Russian capitalism turns off equity investors
In the shadow
Stock markets worldwide have suffered declining turnover, as the fragile global economy fuels aversion to risk, but the slump in activity in Russia has been especially steep. Over the same 12 months to October, market turnover fell 34 percent in China and 22 percent in Turkey, Renaissance Capital calculates.
Russia has also seen a widening of its traditionally large valuation gap compared with emerging market peers, and now trades at a 40 percent discount on a price-earnings basis. Much of that is due to global investors shying away from risk assets.
Russia is absolutely in the shadow of global trends, said Chris Weafer, chief strategist at Sberbank CIB. There needs to be a reduction in global risk phobia - no matter how cheap they are, investors won't look at fringe markets.
Although the MICEX index and its dollar-denominated peer the RTS have eked out modest gains for the year, they are still down a quarter and a third respectively from the highs they set in April 2011.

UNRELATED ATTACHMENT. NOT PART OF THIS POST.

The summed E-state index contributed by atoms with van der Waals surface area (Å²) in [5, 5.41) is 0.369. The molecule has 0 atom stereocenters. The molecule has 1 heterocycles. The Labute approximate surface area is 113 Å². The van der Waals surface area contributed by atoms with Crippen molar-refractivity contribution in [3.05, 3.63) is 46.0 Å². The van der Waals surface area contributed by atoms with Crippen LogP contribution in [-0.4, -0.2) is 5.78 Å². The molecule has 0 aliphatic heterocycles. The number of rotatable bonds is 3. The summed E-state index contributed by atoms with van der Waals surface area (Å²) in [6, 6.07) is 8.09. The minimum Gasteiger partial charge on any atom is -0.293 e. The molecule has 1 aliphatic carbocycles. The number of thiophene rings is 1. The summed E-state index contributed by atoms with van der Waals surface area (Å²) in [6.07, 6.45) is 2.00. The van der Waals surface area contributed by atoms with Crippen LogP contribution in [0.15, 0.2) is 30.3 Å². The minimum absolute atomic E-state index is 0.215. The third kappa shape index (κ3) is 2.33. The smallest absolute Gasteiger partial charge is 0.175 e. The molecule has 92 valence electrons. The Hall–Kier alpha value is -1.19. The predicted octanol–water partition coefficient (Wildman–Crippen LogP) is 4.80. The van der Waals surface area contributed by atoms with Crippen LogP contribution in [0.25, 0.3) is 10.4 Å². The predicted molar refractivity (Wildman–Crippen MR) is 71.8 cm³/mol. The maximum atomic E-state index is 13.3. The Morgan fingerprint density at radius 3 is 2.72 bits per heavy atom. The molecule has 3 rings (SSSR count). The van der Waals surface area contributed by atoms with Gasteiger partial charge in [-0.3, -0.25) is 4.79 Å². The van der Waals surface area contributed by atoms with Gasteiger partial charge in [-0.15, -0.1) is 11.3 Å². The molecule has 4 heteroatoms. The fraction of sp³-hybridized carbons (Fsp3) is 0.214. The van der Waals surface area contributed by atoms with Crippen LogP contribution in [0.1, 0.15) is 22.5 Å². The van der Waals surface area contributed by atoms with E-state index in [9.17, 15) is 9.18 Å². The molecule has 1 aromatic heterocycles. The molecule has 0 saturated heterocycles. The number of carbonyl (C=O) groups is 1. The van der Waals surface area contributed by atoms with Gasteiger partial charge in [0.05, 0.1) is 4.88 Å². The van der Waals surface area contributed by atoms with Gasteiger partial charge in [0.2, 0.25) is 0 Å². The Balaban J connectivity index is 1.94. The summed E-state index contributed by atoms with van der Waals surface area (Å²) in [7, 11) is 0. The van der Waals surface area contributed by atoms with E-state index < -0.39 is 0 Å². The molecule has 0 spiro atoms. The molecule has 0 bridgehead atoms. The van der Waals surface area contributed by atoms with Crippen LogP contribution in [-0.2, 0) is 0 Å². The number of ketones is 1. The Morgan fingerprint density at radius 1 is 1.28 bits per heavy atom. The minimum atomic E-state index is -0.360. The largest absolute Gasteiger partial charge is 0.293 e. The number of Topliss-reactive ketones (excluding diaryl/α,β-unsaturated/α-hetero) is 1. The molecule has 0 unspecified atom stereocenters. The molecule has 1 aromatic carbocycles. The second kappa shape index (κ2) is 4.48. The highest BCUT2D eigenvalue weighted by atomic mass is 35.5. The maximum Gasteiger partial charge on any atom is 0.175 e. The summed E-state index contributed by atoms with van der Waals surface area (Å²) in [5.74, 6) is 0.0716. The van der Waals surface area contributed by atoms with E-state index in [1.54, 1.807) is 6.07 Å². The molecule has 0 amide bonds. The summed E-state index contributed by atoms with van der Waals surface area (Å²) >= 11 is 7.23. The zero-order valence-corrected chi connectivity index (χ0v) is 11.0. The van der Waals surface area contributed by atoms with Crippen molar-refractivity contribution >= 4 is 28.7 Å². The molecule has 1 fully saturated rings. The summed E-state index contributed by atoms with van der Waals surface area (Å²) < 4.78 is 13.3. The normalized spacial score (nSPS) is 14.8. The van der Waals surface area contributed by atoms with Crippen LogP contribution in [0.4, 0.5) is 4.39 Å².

For those few Russia equity bulls, like Citi strategist Kingsmill Bond, the country now offers deep value and the market could rally if Putin's counter-reformation makes headway in implementing a series of steps to make it easier to do business.
Investors have been scared off by the negatives but need to recognise the positives, Bond wrote in a research note, predicting that Russia's valuation discount would halve to 20 percent by the end of
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